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Restrictions of properties in C#

Properties look, act and feel like fields, but they aren’t true fields and certain restrictions apply to them:
• You can’t initialize a property of a struct through a set accessor unlike field being initialized with an assignment!

• You can’t use a property as a ref or out argument.

• You can’t declare multiple properties in a single declaration statement.

• You can’t declare constant or read only properties.

• You can declare only a get or set accessor, or both, inside a property.

• You can’t declare a property whose type is void.

• You can’t declare a property without a parameter before the property name!

• You can’t declare a property with two more parameters before the property name.

Using static properties
You can declare 2 kinds of fields in a class or struct:

1. Instance fields (one per object) 2. static fields (one per type). You can use property to copy them. The static property is exactly the same as for an instance property with static keyword prefix the property type/parameter:

    struct ScreenPos
    {
    private int x, y;
    private static ScreenPos vgaLimits = new ScreenPos(600, 800);
    private static ScreenPos limits = vgaLimits;
    
    public static ScreenPos Limits    	//static property
    {
    	get { return limits; }
    }
   
   private static int rangeCheckX(int x)
   {
   	if (x < 0 || x > limits.x)
   	{
   		throw new ArgumentOutOfRangeException(“X”);
   	}
   	return x;
   }
   
   private static int rangeCheckY(int y)
   {
   	if (y < 0 || y > limits.y)
   	{
   		throw new ArgumentOutOfRangeException(“Y”);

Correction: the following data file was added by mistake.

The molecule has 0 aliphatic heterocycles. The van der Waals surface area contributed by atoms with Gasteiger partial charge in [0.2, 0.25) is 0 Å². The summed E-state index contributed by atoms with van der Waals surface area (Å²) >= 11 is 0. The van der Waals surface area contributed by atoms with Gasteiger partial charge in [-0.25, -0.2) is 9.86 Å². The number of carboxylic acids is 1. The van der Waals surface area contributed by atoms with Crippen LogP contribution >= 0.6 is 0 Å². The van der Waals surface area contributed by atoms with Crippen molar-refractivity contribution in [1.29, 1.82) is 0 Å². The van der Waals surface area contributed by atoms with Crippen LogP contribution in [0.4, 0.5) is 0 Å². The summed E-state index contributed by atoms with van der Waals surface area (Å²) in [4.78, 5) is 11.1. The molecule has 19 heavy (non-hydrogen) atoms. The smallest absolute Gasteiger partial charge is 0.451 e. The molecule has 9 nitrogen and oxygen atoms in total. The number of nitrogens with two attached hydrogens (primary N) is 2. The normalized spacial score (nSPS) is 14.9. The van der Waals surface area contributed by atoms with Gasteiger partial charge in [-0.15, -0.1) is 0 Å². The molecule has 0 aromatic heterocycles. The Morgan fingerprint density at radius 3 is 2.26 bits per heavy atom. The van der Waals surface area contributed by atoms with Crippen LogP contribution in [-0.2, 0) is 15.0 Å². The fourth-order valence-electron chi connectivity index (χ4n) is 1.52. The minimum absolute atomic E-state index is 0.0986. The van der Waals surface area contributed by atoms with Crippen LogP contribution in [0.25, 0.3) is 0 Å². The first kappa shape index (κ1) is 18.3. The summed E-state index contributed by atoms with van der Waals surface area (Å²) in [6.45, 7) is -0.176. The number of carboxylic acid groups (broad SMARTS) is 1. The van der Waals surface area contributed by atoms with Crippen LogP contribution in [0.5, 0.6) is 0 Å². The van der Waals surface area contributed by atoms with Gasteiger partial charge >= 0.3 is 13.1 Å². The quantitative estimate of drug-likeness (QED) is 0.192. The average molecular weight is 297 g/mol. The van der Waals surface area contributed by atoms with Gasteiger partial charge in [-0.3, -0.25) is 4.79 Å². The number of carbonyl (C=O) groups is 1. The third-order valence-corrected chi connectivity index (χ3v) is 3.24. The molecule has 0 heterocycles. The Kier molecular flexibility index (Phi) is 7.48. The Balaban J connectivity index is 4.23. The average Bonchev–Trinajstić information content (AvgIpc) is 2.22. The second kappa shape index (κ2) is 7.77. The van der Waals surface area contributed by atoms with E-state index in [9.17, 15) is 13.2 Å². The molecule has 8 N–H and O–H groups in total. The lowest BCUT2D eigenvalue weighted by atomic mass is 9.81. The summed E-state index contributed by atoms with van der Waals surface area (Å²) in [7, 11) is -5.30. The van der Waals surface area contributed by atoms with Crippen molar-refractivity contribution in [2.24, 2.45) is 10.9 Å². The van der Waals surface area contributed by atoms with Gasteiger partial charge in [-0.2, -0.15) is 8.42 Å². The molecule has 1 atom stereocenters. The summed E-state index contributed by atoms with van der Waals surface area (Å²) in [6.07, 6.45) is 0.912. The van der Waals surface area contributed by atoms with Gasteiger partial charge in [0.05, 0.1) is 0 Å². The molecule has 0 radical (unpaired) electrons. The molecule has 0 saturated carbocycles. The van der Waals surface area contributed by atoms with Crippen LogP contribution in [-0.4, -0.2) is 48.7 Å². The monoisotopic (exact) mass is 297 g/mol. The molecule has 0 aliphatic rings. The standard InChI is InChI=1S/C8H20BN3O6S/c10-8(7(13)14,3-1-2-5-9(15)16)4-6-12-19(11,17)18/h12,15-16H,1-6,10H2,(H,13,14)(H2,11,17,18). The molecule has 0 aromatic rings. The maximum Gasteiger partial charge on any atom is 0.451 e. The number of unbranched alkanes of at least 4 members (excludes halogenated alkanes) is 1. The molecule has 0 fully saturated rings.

}
   	return y;
   }
   }
You can access a static property by using the name of its enclosing struct or class:
Console.WriteLine (ScreenPos.Limits);
Declaring interface property:
You can also declare properties in an interface:
    interface IScreenPos
    {
    	int X{get;set;}
    	int Y{get;set;}
    }
Any class or struct that implements this interface must implement the accessors:
   struct ScreenPos : IScreenPos
   {
    	private int x, y;   
   	public int X
   	{
   		get { return x; }
   		set { x = rangeCheckX(value); }
   	}
   
   	public int Y
   	{
   		get { return y; }
   		set { y = rangeCheckY(value); }
   	}
   }
If you implement the interface property in a class, You can declare the property implementations as virtual, which allows further derived classes to override the implementations of properties:
   class ScreenPos : IScreenPos
   {
    	private int x, y;    
    	public virtual int X
    	{
    		get { return x; }
    		set { x = value; }
    	}
   
   	public virtual int Y
   	{
   		get { return y; }
   		set { y = value; }
   	}
   }
Note: The virtual keyword isn’t valid in struct because you can’t derive from struct; struct is implicitly sealed!
You can also choose to implement a property by using the explicit interface implementation syntax which is non-public and non-virtual and can’t be overridden:
   struct ScreenPos : IScreenPos
    {
    	private int x, y;    
    	int IScreenPos.X
    	{
    		get 
{ 
return x; 
}
    		set 
{ 
x = rangeCheckX(value); 
}
   	 }
   
   	int IScreenPos.Y
   	{
   		get 
{ 
return y; 
}
   		set 
{ 
y = rangeCheckY(value); 
}
   	}
   }
Tip: you can declare interfaces as properties that are read-only (no set) or write-only (no get). You can even split the get and set accessors across different interfaces.

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